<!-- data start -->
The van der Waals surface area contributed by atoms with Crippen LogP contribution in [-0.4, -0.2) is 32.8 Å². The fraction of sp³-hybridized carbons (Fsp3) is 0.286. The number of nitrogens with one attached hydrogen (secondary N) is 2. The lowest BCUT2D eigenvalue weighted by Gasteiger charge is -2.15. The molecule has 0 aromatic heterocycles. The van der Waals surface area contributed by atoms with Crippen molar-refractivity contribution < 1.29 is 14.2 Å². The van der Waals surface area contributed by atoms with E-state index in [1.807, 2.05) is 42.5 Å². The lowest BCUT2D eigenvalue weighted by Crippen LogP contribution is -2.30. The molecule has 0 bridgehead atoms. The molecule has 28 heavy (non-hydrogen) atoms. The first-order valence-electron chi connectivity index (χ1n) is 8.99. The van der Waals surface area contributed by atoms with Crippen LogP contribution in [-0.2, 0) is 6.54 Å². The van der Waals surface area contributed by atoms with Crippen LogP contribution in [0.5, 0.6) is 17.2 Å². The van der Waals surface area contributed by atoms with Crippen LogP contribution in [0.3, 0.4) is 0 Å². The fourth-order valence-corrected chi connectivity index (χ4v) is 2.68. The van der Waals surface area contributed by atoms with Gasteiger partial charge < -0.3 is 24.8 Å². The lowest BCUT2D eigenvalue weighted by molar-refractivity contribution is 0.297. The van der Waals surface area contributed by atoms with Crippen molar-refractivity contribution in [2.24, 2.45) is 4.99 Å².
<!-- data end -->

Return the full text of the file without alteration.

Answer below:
The van der Waals surface area contributed by atoms with Crippen LogP contribution in [-0.4, -0.2) is 32.8 Å². The fraction of sp³-hybridized carbons (Fsp3) is 0.286. The number of nitrogens with one attached hydrogen (secondary N) is 2. The lowest BCUT2D eigenvalue weighted by Gasteiger charge is -2.15. The molecule has 0 aromatic heterocycles. The van der Waals surface area contributed by atoms with Crippen molar-refractivity contribution < 1.29 is 14.2 Å². The van der Waals surface area contributed by atoms with E-state index in [1.807, 2.05) is 42.5 Å². The lowest BCUT2D eigenvalue weighted by Crippen LogP contribution is -2.30. The molecule has 0 bridgehead atoms. The molecule has 28 heavy (non-hydrogen) atoms. The first-order valence-electron chi connectivity index (χ1n) is 8.99. The van der Waals surface area contributed by atoms with Crippen LogP contribution in [-0.2, 0) is 6.54 Å². The van der Waals surface area contributed by atoms with Crippen LogP contribution in [0.5, 0.6) is 17.2 Å². The van der Waals surface area contributed by atoms with Crippen LogP contribution in [0.3, 0.4) is 0 Å². The fourth-order valence-corrected chi connectivity index (χ4v) is 2.68. The van der Waals surface area contributed by atoms with Gasteiger partial charge < -0.3 is 24.8 Å². The lowest BCUT2D eigenvalue weighted by molar-refractivity contribution is 0.297. The van der Waals surface area contributed by atoms with Crippen molar-refractivity contribution in [2.24, 2.45) is 4.99 Å².